The Fourth High Level Forum on Aid Effectiveness drew to a close on 1 December, with the Korean hosts able to celebrate the delivery of a new global partnership on effective development cooperation. Emerging powers including China and India have endorsed the document, a document that makes clear in its second paragraph that commitments that apply to traditional aid differ from those that apply to south-south cooperation, and that contains few clear and concrete commitments on making aid more effective.
For the glass half-full types, the conversation has been usefully broadened to consider issues that go far beyond aid and that involve new actors. Civil society had a seat at the table and the private sector was brought into the fold. For the glass half-empty types, the aid effectiveness gains that might have been achieved have been surrendered in the enthusiasm to broaden the conversation, or, perhaps, in the effort by some donors to avoid their aid effectiveness commitments.
ONE has been on the ground in Busan, pushing for greater transparency and accountability and a sharper focus on results. These issues – along with fragile states and engaging emerging powers – have been the primary issues discussed at Busan.
On transparency, there has been great progress. Firstly, the Outcome Document commits donors to making their aid transparent, in line with the International Aid Transparency Initiative. ONE has pushed hard on this, supporting the first-rate efforts of Publish What You Fund. Secondly, with a number of donors including Canada and the USA announcing that they will sign up to IATI – with the USA’s move announced by Secretary Clinton – information about more than 75% of aid will now be made public.
On accountability, the outcome document emphasizes that governments in developing countries need to manage public resources in ways that are transparent and accountable, and that allow and enable parliaments and civil society organizations to hold governments accountable. It also emphasizes the importance of effective institutions, a welcome nod to the fact that aid and development effectiveness are political as well as technical matters. These encouraging words on accountability will need to be given life through initiatives such as the Open Government Partnership and the Global Initiative on Fiscal Transparency.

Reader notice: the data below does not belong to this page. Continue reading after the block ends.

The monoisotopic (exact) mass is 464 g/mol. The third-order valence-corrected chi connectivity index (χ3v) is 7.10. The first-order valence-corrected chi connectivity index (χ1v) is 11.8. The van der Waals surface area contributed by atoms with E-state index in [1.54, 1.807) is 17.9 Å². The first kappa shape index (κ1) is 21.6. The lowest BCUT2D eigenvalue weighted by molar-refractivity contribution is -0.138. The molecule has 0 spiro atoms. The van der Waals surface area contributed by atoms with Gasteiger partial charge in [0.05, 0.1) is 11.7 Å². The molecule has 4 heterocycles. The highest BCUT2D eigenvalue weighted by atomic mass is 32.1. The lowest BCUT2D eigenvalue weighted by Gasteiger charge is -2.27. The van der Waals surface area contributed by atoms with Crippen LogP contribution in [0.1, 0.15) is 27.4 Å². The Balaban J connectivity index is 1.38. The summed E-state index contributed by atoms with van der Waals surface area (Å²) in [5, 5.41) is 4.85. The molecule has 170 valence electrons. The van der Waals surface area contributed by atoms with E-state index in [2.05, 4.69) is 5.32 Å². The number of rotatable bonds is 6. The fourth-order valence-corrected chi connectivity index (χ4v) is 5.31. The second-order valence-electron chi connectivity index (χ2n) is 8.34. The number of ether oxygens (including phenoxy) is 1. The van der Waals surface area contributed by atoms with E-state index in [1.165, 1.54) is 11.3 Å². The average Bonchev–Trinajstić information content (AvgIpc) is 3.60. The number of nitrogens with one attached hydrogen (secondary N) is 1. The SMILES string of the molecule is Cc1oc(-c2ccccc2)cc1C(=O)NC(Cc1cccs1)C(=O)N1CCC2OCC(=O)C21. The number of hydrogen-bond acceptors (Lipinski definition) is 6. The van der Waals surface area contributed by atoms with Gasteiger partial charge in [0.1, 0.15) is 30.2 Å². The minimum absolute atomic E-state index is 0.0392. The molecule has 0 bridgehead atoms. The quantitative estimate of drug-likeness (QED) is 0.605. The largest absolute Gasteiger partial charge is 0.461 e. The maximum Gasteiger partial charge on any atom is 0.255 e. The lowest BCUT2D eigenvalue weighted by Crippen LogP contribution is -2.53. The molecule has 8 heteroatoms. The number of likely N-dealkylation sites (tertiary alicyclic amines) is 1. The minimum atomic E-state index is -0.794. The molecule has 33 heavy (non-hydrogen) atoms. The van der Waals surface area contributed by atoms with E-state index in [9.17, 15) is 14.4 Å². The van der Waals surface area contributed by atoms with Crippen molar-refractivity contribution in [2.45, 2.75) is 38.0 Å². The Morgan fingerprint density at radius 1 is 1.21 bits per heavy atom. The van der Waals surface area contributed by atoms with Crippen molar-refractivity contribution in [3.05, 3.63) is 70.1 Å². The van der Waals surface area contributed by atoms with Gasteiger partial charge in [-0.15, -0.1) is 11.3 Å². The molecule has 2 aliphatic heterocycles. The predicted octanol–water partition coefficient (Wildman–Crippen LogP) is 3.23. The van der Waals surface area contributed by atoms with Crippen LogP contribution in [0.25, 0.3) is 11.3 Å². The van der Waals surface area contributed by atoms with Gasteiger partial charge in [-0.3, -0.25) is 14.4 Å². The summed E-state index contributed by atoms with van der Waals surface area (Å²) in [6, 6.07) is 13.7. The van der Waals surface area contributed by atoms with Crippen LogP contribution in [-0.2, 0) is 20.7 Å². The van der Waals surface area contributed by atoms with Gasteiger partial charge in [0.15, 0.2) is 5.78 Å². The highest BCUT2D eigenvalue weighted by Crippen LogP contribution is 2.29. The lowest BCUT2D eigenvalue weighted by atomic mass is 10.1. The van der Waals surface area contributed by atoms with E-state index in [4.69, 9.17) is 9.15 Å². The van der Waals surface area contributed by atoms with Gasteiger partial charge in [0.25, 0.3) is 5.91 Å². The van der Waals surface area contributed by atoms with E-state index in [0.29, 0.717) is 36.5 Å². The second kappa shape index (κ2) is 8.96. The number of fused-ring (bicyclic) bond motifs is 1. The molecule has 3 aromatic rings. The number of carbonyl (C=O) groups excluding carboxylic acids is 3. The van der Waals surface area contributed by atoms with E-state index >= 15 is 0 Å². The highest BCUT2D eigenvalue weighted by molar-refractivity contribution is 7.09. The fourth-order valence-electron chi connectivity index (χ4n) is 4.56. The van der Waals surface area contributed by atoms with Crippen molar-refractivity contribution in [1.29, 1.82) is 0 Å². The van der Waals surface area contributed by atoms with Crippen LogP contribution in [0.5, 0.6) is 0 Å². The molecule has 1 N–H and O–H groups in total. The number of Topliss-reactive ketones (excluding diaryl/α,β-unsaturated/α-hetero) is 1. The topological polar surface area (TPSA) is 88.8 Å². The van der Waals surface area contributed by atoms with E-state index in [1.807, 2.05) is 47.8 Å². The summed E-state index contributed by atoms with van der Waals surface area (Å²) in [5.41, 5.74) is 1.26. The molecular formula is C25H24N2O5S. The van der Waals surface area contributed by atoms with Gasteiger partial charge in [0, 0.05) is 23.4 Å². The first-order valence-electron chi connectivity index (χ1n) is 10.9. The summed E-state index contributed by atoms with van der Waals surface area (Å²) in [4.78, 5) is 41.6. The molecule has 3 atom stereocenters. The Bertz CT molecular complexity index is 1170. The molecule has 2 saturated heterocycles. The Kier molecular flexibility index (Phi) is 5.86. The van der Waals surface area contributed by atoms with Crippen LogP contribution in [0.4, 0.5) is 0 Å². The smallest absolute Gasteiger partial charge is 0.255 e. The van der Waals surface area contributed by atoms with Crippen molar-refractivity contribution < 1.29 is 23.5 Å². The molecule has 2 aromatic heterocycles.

Finally, results was perhaps the single biggest focus of Busan with speaker after speaker emphasizing that aid and development cooperation must be about achieving results that will, in time, mean that aid is no longer necessary. The outcome document makes clear that results monitoring should be country-led, and that further capacity is needed to be developed for citizens in developing countries to monitor their own progress and hold governments to account, which will be implemented through a global Action Plan to enhance statistical capacity.
The greatest test of Busan however will actually begin now, in building out a post-Busan global monitoring architecture with clear measurable indicators and targets that is inclusive of all actors, and holds all participants to account. It’s too early to say whether Busan will be remembered as a success or a failure. Over the coming months and years ONE will be working hard to ensure that Busan is remembered not as the last pathetic whimper of the aid effectiveness agenda, but as the first glorious hurrah of a wider more inclusive global partnership for effective development cooperation.